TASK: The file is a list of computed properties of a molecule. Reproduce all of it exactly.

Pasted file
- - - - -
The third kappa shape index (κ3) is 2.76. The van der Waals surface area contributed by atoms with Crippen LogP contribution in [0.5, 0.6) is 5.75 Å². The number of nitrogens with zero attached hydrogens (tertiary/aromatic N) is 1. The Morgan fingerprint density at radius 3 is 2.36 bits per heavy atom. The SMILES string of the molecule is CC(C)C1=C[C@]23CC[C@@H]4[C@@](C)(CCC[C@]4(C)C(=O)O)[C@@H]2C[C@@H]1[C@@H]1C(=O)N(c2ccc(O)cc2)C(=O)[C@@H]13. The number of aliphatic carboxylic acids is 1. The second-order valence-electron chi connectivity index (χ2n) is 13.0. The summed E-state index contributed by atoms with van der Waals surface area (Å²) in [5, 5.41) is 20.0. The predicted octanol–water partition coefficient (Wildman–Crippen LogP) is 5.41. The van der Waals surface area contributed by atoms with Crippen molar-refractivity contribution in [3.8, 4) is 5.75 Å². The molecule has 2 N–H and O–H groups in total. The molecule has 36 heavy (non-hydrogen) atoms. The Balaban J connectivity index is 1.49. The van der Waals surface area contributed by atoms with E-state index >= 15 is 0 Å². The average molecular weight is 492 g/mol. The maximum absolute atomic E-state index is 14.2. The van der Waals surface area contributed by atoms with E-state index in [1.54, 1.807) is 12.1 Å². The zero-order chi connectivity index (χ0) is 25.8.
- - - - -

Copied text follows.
The third kappa shape index (κ3) is 2.76. The van der Waals surface area contributed by atoms with Crippen LogP contribution in [0.5, 0.6) is 5.75 Å². The number of nitrogens with zero attached hydrogens (tertiary/aromatic N) is 1. The Morgan fingerprint density at radius 3 is 2.36 bits per heavy atom. The SMILES string of the molecule is CC(C)C1=C[C@]23CC[C@@H]4[C@@](C)(CCC[C@]4(C)C(=O)O)[C@@H]2C[C@@H]1[C@@H]1C(=O)N(c2ccc(O)cc2)C(=O)[C@@H]13. The number of aliphatic carboxylic acids is 1. The second-order valence-electron chi connectivity index (χ2n) is 13.0. The summed E-state index contributed by atoms with van der Waals surface area (Å²) in [5, 5.41) is 20.0. The predicted octanol–water partition coefficient (Wildman–Crippen LogP) is 5.41. The van der Waals surface area contributed by atoms with Crippen molar-refractivity contribution in [3.8, 4) is 5.75 Å². The molecule has 2 N–H and O–H groups in total. The molecule has 36 heavy (non-hydrogen) atoms. The Balaban J connectivity index is 1.49. The van der Waals surface area contributed by atoms with E-state index >= 15 is 0 Å². The average molecular weight is 492 g/mol. The maximum absolute atomic E-state index is 14.2. The van der Waals surface area contributed by atoms with E-state index in [1.54, 1.807) is 12.1 Å². The zero-order chi connectivity index (χ0) is 25.8.